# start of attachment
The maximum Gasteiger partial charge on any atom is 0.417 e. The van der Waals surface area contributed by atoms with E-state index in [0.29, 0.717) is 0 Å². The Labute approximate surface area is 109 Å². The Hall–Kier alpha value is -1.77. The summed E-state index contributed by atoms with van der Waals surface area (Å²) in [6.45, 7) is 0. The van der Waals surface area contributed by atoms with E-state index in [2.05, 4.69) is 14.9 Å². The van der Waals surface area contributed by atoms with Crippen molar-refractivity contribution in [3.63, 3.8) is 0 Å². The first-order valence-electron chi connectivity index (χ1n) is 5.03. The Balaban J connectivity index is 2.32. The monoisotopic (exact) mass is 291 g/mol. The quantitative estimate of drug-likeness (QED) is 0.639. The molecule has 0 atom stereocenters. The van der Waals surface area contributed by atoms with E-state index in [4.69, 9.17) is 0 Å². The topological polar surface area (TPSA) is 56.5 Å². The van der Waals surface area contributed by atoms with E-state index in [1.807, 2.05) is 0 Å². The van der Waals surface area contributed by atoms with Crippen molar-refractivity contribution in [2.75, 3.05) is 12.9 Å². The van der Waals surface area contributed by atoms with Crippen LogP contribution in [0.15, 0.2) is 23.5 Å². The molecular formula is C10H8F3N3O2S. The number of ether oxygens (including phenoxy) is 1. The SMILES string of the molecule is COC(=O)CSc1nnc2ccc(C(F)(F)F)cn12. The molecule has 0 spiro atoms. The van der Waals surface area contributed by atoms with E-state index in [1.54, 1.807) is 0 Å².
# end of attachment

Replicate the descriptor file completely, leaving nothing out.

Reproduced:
The maximum Gasteiger partial charge on any atom is 0.417 e. The van der Waals surface area contributed by atoms with E-state index in [0.29, 0.717) is 0 Å². The Labute approximate surface area is 109 Å². The Hall–Kier alpha value is -1.77. The summed E-state index contributed by atoms with van der Waals surface area (Å²) in [6.45, 7) is 0. The van der Waals surface area contributed by atoms with E-state index in [2.05, 4.69) is 14.9 Å². The van der Waals surface area contributed by atoms with Crippen molar-refractivity contribution in [3.63, 3.8) is 0 Å². The first-order valence-electron chi connectivity index (χ1n) is 5.03. The Balaban J connectivity index is 2.32. The monoisotopic (exact) mass is 291 g/mol. The quantitative estimate of drug-likeness (QED) is 0.639. The molecule has 0 atom stereocenters. The van der Waals surface area contributed by atoms with E-state index in [4.69, 9.17) is 0 Å². The topological polar surface area (TPSA) is 56.5 Å². The van der Waals surface area contributed by atoms with E-state index in [1.807, 2.05) is 0 Å². The van der Waals surface area contributed by atoms with Crippen molar-refractivity contribution in [2.75, 3.05) is 12.9 Å². The van der Waals surface area contributed by atoms with Crippen LogP contribution in [0.15, 0.2) is 23.5 Å². The molecular formula is C10H8F3N3O2S. The number of ether oxygens (including phenoxy) is 1. The SMILES string of the molecule is COC(=O)CSc1nnc2ccc(C(F)(F)F)cn12. The molecule has 0 spiro atoms. The van der Waals surface area contributed by atoms with E-state index in [1.54, 1.807) is 0 Å².